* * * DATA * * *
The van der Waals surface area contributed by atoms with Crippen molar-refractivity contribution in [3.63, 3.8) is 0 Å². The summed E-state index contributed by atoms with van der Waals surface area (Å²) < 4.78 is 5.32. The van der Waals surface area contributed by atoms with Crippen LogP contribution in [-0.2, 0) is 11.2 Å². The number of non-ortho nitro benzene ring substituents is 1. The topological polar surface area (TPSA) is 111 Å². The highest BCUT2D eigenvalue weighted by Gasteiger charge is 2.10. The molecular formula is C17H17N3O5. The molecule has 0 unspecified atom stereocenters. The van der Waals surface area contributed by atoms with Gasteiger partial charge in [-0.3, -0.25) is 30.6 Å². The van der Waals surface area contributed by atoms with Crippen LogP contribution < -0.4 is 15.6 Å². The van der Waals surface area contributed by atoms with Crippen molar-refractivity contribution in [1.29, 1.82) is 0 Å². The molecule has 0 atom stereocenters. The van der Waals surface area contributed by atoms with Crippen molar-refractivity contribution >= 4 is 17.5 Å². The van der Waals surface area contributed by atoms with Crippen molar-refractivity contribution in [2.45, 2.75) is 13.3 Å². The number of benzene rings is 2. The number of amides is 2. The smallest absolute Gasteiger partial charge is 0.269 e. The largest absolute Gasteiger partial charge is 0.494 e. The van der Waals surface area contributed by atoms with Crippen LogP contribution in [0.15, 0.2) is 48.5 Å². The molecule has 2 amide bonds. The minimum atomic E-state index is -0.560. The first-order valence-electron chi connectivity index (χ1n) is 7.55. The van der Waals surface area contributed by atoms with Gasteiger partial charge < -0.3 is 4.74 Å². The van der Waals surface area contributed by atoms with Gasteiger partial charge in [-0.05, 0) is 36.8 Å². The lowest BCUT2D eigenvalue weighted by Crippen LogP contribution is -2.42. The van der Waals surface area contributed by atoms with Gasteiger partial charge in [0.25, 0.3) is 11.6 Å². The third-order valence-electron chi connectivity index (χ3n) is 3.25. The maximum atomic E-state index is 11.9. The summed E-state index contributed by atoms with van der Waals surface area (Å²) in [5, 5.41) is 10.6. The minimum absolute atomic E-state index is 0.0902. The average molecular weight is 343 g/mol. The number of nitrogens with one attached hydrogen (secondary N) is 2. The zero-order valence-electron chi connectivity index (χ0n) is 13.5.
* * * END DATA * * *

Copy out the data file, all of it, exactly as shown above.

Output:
The van der Waals surface area contributed by atoms with Crippen molar-refractivity contribution in [3.63, 3.8) is 0 Å². The summed E-state index contributed by atoms with van der Waals surface area (Å²) < 4.78 is 5.32. The van der Waals surface area contributed by atoms with Crippen LogP contribution in [-0.2, 0) is 11.2 Å². The number of non-ortho nitro benzene ring substituents is 1. The topological polar surface area (TPSA) is 111 Å². The highest BCUT2D eigenvalue weighted by Gasteiger charge is 2.10. The molecular formula is C17H17N3O5. The molecule has 0 unspecified atom stereocenters. The van der Waals surface area contributed by atoms with Gasteiger partial charge in [-0.3, -0.25) is 30.6 Å². The van der Waals surface area contributed by atoms with Crippen LogP contribution < -0.4 is 15.6 Å². The van der Waals surface area contributed by atoms with Crippen molar-refractivity contribution in [1.29, 1.82) is 0 Å². The molecule has 0 atom stereocenters. The van der Waals surface area contributed by atoms with Crippen molar-refractivity contribution >= 4 is 17.5 Å². The van der Waals surface area contributed by atoms with Crippen molar-refractivity contribution in [2.45, 2.75) is 13.3 Å². The number of benzene rings is 2. The number of amides is 2. The smallest absolute Gasteiger partial charge is 0.269 e. The largest absolute Gasteiger partial charge is 0.494 e. The van der Waals surface area contributed by atoms with Crippen LogP contribution in [0.15, 0.2) is 48.5 Å². The molecule has 2 amide bonds. The minimum atomic E-state index is -0.560. The first-order valence-electron chi connectivity index (χ1n) is 7.55. The van der Waals surface area contributed by atoms with Gasteiger partial charge < -0.3 is 4.74 Å². The van der Waals surface area contributed by atoms with Gasteiger partial charge in [-0.05, 0) is 36.8 Å². The lowest BCUT2D eigenvalue weighted by Crippen LogP contribution is -2.42. The van der Waals surface area contributed by atoms with Gasteiger partial charge in [0.25, 0.3) is 11.6 Å². The third-order valence-electron chi connectivity index (χ3n) is 3.25. The maximum atomic E-state index is 11.9. The summed E-state index contributed by atoms with van der Waals surface area (Å²) in [5, 5.41) is 10.6. The minimum absolute atomic E-state index is 0.0902. The average molecular weight is 343 g/mol. The number of nitrogens with one attached hydrogen (secondary N) is 2. The zero-order valence-electron chi connectivity index (χ0n) is 13.5.